Syntaxus Dogmata

An Insane Developer's Journal

On To Frames!

All right, so it took more effort than I thought, but after much weeping, wailing and gnashing of teeth (and I don’t mean in a good way), I achieved what I set out to do in my last post.  No longer is the SetUp() method having to check for valid objects among the parent and children along the class hierarchy.  It required a few default objects to be made, which I hadn’t anticipated, but there you have it.  This also bought me the liberty to review the code already in place, and make a few minor adjustments.  Mostly it was eliminating code that I’d written under pretenses that ended up not working out in the end, and I neglected to go back and remove it.

So now, on to frames!

You’re gonna want to slap me around after I spent all that time fussing over sealing the Screen class a couple posts back, but I’m reconsidering the conclusion I reached.

If you’ll recall, I decided against it in order to keep screen creation simple.  If the Screen class isn’t extensible, that means all the custom, game-specific objects that compose a screen (sprites mainly) would have to be instantiated and added to the screen by the outside world, making that code more complex than it needs to be just to set up a screen.  I delight in simplicity, and the mechanism of choice by which I achieve it is through encapsulation.  That means the Screen class will need to be extensible, and I still stand by that.

So no, I’m not contemplating a sealed Screen class in the future (not that I’ll confess to, anyway), but I am thinking of abstracting the Update() and Render() methods from its descendant classes.

This wouldn’t make sense if the Screen dealt with all manner of sprites, all bouncing around the screen higglety-pigglety.  How else would the screen manage the various drawing effects and parameters of all those sprites?  The way XNA employs the SpriteBatch ensures any standard algorithm set in stone would be implausible.

But now the screen isn’t dealing with all those sprites.  With the introduction of the Frame class, sprites are now effectively abstracted from the Screen class.  Instead, screens deal exclusively with frames — a far simpler notion — leaving the frames themselves to deal with all those pesky sprites.  All it would take is for the Screen class to store its frames in a standard collection, and then call their execution methods successive to the order they were added.

In short, I’m making a compromise here between the two extremes of letting the game programmer go nuts overriding the fundamental operation of screens, and shutting them out of all customization completely with a single keyword.  Screens will execute the same across the board, but will remain extensible for the purposes of composition setup.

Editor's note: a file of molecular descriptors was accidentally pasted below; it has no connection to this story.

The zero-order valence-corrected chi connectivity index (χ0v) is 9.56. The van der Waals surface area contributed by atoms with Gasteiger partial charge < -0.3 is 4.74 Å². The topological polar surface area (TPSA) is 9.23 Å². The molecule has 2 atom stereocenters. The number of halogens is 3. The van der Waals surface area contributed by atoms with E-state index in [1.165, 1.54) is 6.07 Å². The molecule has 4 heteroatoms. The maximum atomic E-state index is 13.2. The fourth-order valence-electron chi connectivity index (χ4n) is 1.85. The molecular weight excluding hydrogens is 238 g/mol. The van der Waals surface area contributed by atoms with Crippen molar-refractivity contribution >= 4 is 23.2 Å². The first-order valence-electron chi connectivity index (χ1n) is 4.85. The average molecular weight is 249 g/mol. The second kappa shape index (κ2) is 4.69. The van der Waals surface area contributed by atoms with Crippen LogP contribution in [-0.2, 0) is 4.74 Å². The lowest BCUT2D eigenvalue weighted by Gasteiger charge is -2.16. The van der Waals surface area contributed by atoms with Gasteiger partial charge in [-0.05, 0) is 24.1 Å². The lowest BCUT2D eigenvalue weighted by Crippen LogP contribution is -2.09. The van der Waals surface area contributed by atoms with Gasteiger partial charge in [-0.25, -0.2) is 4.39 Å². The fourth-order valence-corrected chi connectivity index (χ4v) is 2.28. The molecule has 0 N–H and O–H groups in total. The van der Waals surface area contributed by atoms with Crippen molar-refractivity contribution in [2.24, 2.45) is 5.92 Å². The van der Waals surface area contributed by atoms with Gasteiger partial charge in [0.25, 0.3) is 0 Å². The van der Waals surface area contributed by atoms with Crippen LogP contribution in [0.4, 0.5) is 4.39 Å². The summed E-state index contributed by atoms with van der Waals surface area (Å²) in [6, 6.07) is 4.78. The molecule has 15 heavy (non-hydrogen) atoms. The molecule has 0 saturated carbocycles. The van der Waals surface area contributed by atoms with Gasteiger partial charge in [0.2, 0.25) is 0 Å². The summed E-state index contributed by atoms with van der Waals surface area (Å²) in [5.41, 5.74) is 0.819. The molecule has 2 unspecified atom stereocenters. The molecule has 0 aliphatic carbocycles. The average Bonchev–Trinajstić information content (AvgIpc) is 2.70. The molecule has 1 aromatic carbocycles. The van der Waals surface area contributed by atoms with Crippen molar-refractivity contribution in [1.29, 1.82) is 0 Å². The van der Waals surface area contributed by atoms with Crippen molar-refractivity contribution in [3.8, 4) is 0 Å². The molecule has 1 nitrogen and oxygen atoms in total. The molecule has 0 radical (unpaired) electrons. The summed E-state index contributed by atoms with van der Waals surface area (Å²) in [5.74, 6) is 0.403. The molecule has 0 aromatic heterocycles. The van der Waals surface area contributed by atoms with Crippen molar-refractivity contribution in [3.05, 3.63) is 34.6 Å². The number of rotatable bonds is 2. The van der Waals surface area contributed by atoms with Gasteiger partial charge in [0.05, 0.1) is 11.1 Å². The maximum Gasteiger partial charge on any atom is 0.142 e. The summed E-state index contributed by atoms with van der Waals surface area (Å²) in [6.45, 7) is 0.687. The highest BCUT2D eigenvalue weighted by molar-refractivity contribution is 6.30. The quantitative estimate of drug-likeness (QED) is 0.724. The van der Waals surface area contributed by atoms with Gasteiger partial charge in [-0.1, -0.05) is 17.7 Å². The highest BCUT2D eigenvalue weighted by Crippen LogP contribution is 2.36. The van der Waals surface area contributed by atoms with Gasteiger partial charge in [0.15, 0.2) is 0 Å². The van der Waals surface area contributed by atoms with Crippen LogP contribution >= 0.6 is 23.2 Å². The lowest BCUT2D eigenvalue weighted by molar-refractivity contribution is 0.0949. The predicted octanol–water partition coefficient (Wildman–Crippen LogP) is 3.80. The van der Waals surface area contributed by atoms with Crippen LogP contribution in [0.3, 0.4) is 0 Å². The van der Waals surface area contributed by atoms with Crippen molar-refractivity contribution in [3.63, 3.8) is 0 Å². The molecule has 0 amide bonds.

In the words of Gurney Halleck, “Behold, as a wild ass in the desert, go I forth to my work.”


Apr 14, 2010 Posted by | VertX™, Video Games | , , | Leave a comment

Sprites FTW, Quandaries FTB

Well, with the advent of a bitmapped on-screen paper airplane (with alpha channel transparency, no less!), I’ve achieved what I set out to do last weekend.  It was about as simple to achieve as I expected, but now that I’m to the point where I feel like returning to the Tetris game using VertX as my framework, I’ve come up with a few quandaries I’m trying to address…


I’m about to enter what I call my “muse mode,” which means I’m really just talking to myself, and documenting it for my own future reference and that of my therapist, attorney, legal guardian, royal concubine, etc.  Anything I say in here cannot be used against me in future posts, as I’m merely waxing philosophical, if not outright rhapsodic.


Currently, VertX sprites are wrapped in the Widget class, which I had intended to use as a logical single screen entity containing one or more sprites.   Now that I’m looking at the architecture from a game perspective, however, I’m starting to see a lot of functional redundancies between sprites and widgets.  I find myself asking, “Why not just couple the logic of widgets with the display data of sprites, and cut out the middle-man completely?”  All it would take is for sprites to be able to contain and render other sprites (which they could easily), and voila.   I’m seriously considering it.  It would remove a layer of complexity in the VertX hierarchy, and I’m having trouble seeing any down side to it right now.

Assuming I go ahead and remove the Widget class completely, the simplification would be a short-lived reward, as I’m considering introducing a Window class that would sit between Screen and Widget/Sprite in the hierarchy.  This would effectively make it so widgets/sprites would be drawn within their window’s boundaries, rather than the screen itself.  Assuming each window would cascade its transforms such as rotation and scale, this would make thumb-nailing the action a total breeze for the game programmer.  It would also help organize all the many and sundry contexts used in a single screen.  With every sprite/widget belonging to the same screen, it’s a huge hassle to organize everything under a single floating point value for layer depth sorting.  With windows, each layer depth float would be window-dependent, and therefore much simpler to manage.  For example, if Window A and Window B overlap and are drawn successively (each in their own SpriteBatch.Begin() – End() block), it is assumed that everything drawn in Window A would be overwritten by everything in Window B, regardless of the layer depth values of their sprites.  The windows themselves would be an added level of organization as far as screen draws go.